Several years after the death of his father, Shalmaneser V, the son of Tiglath-pileser conquered all the cities of the Northern Kingdom. He then besieged Samaria, the capital of the Northern Kingdom, for three years. Just before Samaria fell to Assyria, Shalmaneser V was killed in battle.
With the death of Shalmaneser, Sargon II, his brother, became king of Assyria. Sargon finished the conquest of Samaria in 722 B.C. and deported 27,290 inhabitants to other parts of the Assyrian empire. The Bible says: “In the ninth year of Hoshea the king of Assyria captured Samaria; he carried the Israelites away to Assyria. He placed them in Halah, on the Habor, the river of Gozan, and in the cities of the Medes” (2 Kings 17:6).
After the people of Israel arrived in Assyria, their families and clans were scattered throughout the empire and from this point on they moved from place to place and apparently lost contact with each other through assimilation into Assyrian culture. The disappearance of these deported people gave rise to the legend of the Lost Ten Tribes of Israel.
The concept of the “Lost Ten Tribes of Israel” is very controversial. The basic idea refers to the disappearance of the ten tribes of the Northern Kingdom of Israel. The people who lived in the cities of Israel and the inhabitants of Samaria, its capital, were deported to different parts of the Assyrian empire and blended in with other people and cultures present in Assyrian society and then disappeared from the pages of history.
Over the years, many groups have made claims that they are the remnants of the Lost Ten Tribes of Israel. Among these are some tribal people of Afghanistan, the Jews of the Sahara, and some people in China, Egypt, and Iran.
Are the Mizo Jews the descendants of the lost tribe of Manasseh? Jewish scholars are divided over the claims of the Bnei Menashe. A report by an anthropologist claiming that there are similarities between the rituals of the Jewish people prescribed in Leviticus and the cultic practices of the Mizo Jews has provided a ray of hope for those who claim that the Mizo Jews are one of the Lost Ten Tribes of Israel.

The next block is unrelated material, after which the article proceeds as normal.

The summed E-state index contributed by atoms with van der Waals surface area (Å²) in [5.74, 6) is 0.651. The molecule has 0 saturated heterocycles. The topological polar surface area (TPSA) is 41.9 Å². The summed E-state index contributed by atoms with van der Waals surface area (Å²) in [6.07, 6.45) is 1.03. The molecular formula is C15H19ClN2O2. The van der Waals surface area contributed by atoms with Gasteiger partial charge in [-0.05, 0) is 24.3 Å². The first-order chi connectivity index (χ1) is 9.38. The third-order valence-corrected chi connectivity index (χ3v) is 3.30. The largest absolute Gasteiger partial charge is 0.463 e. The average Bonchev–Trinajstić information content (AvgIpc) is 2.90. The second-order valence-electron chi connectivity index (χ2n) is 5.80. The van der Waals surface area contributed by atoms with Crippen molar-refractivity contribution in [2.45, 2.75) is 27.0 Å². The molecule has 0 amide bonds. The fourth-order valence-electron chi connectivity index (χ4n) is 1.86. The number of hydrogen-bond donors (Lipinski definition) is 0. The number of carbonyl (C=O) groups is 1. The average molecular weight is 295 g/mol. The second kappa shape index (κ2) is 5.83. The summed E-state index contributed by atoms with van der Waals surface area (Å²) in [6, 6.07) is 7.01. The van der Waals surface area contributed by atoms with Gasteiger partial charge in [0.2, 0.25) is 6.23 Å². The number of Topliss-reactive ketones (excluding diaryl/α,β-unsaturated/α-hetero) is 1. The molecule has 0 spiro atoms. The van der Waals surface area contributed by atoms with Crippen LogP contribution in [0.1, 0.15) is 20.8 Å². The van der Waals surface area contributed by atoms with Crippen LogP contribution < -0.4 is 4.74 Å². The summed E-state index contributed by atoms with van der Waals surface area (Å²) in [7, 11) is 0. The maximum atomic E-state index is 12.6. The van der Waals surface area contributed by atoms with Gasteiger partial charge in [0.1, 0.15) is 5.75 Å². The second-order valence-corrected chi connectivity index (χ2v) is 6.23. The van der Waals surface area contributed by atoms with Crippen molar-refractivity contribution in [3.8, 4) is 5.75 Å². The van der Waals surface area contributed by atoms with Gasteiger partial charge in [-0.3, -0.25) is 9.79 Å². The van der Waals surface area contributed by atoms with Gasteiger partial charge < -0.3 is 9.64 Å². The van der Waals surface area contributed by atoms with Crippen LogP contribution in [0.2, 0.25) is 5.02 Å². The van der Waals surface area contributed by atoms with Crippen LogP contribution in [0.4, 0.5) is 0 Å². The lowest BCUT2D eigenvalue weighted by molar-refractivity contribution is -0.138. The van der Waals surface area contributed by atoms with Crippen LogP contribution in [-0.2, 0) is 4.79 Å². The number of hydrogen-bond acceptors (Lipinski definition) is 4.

Genetic studies have not demonstrated a link between the Mizo Jews and the Jews of Israel. Both the Mitochondrial DNA, passed from mother to child, and the Y-chromosomal Aaron, the supposed chromosome that all descendants of Aaron should share, have not established an ethnic relationship between the two groups.
As for the claims of the Mizo Jews, the decision has been made. The Chief Rabbinate of Israel has declared that the people who live in Mizoram and claim to be descendants of the tribe of Manasseh are indeed the lost tribe of Manasseh.
The rabbinical court has given its blessing to the claims of the Mizo Jews. The process of conversion is complete and now, under the laws of return, these new Jews will soon immigrate to Israel and, for the first time in 3,000 years, enjoy the blessing of living in the Promised Land.
Are the Bnei Menashe part of the lost tribe of Manasseh? The evidence is inconclusive. However, if the State of Israel is willing to recognize the Mizo Jews as a remnant of the lost tribe of Manasseh, then maybe the lost tribe of Manasseh has been found. Personally, I am not sure the lost tribe of Manasseh has been found.
Emeritus Professor of Old Testament
Northern Baptist Seminary